But either way, whether you had a good day or not, a few weeks later, you get a lovely little token via email that includes three digits:  Your board score.

And like I said . . . .for many students, this three digit score has suddenly become the very first outward measurement of their awesomeness as a medical student. And that?  For uber-achieving academic types (aka the type of folks attracted to medical school in the first place) is a hell of a pill to swallow.

And so.

To those whose three digit score is so high that it makes program directors like me stop and scratch their heads and saying, "Damn! I didn't even know you could get a score that high!" and also to the others whose three digit score so narrowly ekes by that they spend six straight weeks wailing over a box of Puffs Plus tissues wondering if they will ever, ever become somebody's doctor. . . . .I have a message for you all:

It's only a test. Seriously.

When I was a medical student, we all took that heinous little USMLE Step 1 on the same day all over the country. This was before the computer centers and before the staggered test dates. And back then, every person in the U.S. and beyond got their scores on the same day.  A treacherous little situation, I tell you.

So picture it:  June 8 and 9, 1994. Two painful days of sweating bullets over scantron sheets after two months of denying ourselves anything remotely close to fun. We took the exam, and on July 1, we hit our clinical clerkships in our short white coats--before the scores came back.

Mid-July we were all working on the wards, doing what spanking new clinical medical students do. And then, that's when the message arrived. Some kind of inter-office telegram (don't I sound old now?) came to all of the hospital rotations and attendings interrupting everything:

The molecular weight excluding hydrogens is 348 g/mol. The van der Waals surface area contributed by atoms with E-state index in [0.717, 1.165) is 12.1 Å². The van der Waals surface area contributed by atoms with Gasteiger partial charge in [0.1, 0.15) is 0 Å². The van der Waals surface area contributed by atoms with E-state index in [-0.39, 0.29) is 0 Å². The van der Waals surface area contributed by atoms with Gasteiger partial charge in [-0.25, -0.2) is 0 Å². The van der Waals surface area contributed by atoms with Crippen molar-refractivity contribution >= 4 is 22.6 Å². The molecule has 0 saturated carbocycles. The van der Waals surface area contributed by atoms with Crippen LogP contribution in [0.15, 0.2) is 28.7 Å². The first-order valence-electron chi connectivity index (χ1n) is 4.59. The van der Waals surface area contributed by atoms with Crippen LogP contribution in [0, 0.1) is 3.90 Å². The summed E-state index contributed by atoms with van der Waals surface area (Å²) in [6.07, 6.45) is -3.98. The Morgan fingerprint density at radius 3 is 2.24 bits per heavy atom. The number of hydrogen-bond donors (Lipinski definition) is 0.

"Release all M3 medical students ASAP to the Dean's office to pick up USMLE Step 1 Scores."  Stat.


Back then, the scores hit the Dean's office before they hit your mail box. This was before the whole email thing was available to allow you that privacy of logging on at home.  And sure, a lot of people just waited until they came via snail mail. But at my school? This was the culture: to report to the Dean's office.

But in 1994 there was a problem.  Something really terrible had happened. . .so terrible that the Deans summoned us all out of our classes immediately to get our scores. For the first time ever, for some inexplicable reason, some unconscionable number of people in my class had failed, yes failed, the Step 1 boards. This meant, they didn't get a three digit number that was even high enough to pass go or stay on their clerkships.

Yeah, girl. A scary percentage of your class, the rumor mill gushed. Even the smart ones. Did you hear about so and so?  Even HE didn't pass. And what's-her-face, the student leader? Yup. She didn't make it either.

Lawd have mercy.

I'm telling you. . . .the walk from the parking lot to the Dean's office was like the freakin' green mile, man.  And even worse? All of the pre-clinical students were sitting outside of the building like vultures--staring at peoples' facial expressions in an effort to discern whether or not they were in the number who'd made it or in that dismal group who had pseudo-disgraced the institution.

Lawd have mercy.